Determination of fluorescence

One millilitre of each sample at a concentration of 1 mg/ml were taken and diluted, to prevent quenching effects, with an appropriate volume of PBS. The solution was measured at an excitation wavelength of 374 nm and emission wavelength of 451 nm which were previously estimated as characteristic for Ara h 1 samples. The fluorescence was determined with the use of a fluorescence spectrophotometer (PerkinElmer LS 50B, GB) and quartz glass cuvette with light path of 1 cm. The device was handled with the software package PerkinElmer FL Data Manager (FLDM). The fluorescence intensity of protein-bound compounds and free fluorescent compounds in the fluid obtained after ultrafiltration of treated Ara h 1 (10 kDa cut-off membrane, see section Protein Glycation) was estimated.

Assessment of biological changes

Protein hydrolysis

For pepsin hydrolysis, the protein solution was adjusted to pH 2.2 using 1 M HCl. Pepsin (3,200–4,500 units/mg protein, Sigma Aldrich, Germany) was dissolved in simulated gastric fluid (0.15 M NaCl, adjusted to pH 2.0 with HCl) and added to the protein solution in a final enzyme-substrate ratio of 1:10 (w/w). The hydrolysis was performed for 1 h at 37 °C with agitation. The enzyme was inactivated by increasing the pH of the samples to 7–8 with 1 M NaOH, and subsequently, samples were directly cooled in an ice bath. The degree of hydrolysis was determined by measuring the increase in the number of free α-amino groups after the hydrolysis using the OPA method as described before [38].

Caco-2 cell culture

The human colon cancer cell line, Caco-2, obtained from the American Type Culture Collection (Rockville, MD) were between passages 40 and 50. For all experiments, cells were cultured in DMEM (Sigma Aldrich, Germany), supplemented with 20 % FCS (Invitrogen, France), 1 % NEAA (Sigma Aldrich) and 1 % of gentamycin (Invitrogen, France) at 37 °C in a humidified atmosphere of 5 % CO2 in air. The culture medium was changed every 2–3 days. For both proliferation and IL-8 secretion tests, cells were plated at a density of 2.5 × 105 cells/ml in 96-well plates (Becton–Dickinson) and grown for 7 days.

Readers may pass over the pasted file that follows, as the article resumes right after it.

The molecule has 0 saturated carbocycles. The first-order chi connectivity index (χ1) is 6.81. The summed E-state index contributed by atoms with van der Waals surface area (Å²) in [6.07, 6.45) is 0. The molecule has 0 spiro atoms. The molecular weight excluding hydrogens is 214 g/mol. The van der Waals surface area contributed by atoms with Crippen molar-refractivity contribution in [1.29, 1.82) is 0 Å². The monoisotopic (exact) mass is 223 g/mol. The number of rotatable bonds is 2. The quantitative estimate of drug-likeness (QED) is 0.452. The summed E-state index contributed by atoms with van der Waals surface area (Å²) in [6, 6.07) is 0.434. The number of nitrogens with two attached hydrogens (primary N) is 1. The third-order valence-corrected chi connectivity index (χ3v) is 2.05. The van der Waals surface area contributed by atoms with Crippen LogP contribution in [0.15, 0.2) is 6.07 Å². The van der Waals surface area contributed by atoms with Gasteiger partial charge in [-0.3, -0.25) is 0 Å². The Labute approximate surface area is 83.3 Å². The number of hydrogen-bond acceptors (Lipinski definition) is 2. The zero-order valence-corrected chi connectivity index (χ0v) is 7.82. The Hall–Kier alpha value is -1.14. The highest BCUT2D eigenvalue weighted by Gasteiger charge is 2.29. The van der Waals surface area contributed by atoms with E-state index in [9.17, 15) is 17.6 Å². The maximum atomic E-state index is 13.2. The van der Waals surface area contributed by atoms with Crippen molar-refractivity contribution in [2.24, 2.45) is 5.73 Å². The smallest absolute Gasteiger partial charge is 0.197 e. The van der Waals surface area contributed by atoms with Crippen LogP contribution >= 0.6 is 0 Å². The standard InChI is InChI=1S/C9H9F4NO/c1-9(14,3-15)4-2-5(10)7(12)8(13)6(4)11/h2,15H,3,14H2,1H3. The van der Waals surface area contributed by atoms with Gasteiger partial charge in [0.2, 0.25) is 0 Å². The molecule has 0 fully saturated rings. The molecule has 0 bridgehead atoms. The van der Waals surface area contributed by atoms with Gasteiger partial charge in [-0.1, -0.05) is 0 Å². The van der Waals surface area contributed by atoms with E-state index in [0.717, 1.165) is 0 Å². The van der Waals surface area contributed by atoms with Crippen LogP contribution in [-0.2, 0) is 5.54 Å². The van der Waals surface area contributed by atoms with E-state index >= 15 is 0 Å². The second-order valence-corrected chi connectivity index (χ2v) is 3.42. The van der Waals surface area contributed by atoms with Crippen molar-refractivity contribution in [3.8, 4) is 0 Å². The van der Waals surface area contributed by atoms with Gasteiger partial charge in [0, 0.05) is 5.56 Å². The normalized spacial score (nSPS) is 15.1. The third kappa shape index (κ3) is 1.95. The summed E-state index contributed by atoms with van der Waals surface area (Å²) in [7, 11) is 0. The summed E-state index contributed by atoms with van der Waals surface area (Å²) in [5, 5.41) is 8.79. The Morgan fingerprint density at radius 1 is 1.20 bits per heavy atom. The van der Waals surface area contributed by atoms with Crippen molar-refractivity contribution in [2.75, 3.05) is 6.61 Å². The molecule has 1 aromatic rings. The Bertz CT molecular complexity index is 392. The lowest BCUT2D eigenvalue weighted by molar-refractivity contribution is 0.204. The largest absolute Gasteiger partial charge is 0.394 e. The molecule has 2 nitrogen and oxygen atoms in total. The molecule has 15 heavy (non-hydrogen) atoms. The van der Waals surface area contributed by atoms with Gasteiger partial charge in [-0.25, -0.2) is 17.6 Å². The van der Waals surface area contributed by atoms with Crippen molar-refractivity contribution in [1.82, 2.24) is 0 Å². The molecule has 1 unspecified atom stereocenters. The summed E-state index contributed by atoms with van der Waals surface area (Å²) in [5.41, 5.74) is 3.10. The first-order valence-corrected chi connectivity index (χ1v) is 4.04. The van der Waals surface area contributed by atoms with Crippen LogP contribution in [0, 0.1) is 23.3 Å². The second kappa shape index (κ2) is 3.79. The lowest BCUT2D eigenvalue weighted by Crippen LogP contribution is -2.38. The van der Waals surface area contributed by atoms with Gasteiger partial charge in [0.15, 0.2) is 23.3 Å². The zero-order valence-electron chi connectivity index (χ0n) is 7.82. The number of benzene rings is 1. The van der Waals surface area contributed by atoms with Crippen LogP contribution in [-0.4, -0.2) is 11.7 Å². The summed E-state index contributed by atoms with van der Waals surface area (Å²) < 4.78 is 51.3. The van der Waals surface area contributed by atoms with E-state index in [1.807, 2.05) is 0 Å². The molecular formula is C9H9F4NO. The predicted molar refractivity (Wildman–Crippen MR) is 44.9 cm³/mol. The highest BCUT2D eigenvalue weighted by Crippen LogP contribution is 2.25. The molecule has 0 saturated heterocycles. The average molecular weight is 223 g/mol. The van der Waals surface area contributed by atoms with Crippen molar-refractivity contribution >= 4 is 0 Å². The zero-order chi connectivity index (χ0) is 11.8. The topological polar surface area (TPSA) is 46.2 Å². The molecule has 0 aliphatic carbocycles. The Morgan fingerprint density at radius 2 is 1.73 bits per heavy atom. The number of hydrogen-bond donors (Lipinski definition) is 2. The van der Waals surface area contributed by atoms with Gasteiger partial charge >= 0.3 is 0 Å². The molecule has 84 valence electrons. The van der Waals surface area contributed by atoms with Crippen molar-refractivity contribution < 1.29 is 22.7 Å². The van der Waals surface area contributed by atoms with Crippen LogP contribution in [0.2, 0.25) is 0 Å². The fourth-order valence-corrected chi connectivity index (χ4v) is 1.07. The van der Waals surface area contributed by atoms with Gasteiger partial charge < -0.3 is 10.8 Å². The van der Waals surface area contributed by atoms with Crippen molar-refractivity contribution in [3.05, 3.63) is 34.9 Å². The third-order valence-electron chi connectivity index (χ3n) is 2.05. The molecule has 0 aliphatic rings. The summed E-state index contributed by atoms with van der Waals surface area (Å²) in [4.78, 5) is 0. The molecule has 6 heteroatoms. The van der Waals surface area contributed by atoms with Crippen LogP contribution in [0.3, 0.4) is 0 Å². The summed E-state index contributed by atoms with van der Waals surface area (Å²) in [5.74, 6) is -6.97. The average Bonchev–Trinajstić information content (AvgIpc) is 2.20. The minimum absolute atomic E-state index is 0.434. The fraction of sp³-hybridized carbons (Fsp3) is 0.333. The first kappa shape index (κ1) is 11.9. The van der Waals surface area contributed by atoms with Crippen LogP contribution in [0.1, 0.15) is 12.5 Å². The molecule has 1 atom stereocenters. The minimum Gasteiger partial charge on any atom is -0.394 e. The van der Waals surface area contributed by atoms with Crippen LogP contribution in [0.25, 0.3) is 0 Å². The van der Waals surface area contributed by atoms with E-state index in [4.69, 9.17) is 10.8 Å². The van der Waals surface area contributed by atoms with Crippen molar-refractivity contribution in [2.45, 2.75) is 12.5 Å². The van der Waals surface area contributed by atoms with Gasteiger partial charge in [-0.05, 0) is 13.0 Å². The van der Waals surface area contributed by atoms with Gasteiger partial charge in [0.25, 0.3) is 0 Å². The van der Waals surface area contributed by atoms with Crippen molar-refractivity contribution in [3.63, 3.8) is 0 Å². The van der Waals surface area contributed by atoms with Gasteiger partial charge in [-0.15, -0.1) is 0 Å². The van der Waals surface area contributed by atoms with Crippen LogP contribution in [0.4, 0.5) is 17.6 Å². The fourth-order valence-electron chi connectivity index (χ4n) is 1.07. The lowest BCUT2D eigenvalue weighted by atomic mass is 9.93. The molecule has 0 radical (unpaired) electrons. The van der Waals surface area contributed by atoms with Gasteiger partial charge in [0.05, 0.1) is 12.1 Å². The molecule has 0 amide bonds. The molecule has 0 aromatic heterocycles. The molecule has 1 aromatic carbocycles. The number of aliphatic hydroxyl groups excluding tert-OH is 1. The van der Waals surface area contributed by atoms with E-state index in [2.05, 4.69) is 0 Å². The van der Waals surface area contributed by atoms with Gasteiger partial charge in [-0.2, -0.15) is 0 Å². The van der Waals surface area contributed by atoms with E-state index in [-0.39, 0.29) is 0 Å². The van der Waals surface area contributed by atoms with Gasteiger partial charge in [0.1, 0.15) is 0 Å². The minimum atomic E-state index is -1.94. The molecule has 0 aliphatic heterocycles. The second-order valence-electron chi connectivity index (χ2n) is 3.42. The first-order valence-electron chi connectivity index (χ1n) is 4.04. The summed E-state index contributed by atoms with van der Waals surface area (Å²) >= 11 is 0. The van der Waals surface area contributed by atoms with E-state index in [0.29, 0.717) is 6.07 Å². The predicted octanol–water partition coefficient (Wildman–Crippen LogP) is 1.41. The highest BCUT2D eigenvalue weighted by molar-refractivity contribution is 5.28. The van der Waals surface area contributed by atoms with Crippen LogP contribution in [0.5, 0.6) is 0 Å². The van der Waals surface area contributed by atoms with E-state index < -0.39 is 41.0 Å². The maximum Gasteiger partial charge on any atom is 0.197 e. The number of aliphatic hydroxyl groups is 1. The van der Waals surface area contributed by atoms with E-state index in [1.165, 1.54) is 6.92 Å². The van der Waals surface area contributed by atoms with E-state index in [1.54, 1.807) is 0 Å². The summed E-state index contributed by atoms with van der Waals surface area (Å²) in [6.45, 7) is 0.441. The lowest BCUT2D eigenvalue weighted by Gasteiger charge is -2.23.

Proliferation test

To measure DNA synthesis, Caco-2 cells were incubated in the presence of BrdU (5′-Bromo-2-deoxyuridine) reagent and non-hydrolysed and hydrolysed Ara h 1, respectively, at concentration of 500 μg/ml during 1.5 h. After labelling, BrdU incorporation into cellular DNA was measured by a colorimetric immunoassay using a commercially available cell proliferation ELISA kit (enzyme-linked immunosorbent assay), according to the manufacturer’s instructions (Roche, France). The percentage of proliferation was calculated as:

$$ ( {\text{Abs}}_{\text{sample}} - {\text{Abs}}_{\text{blank}} )/({\text{Abs}}_{\text{st}} - {\text{Abs}}_{\text{blank}} ) \times 100\,\% $$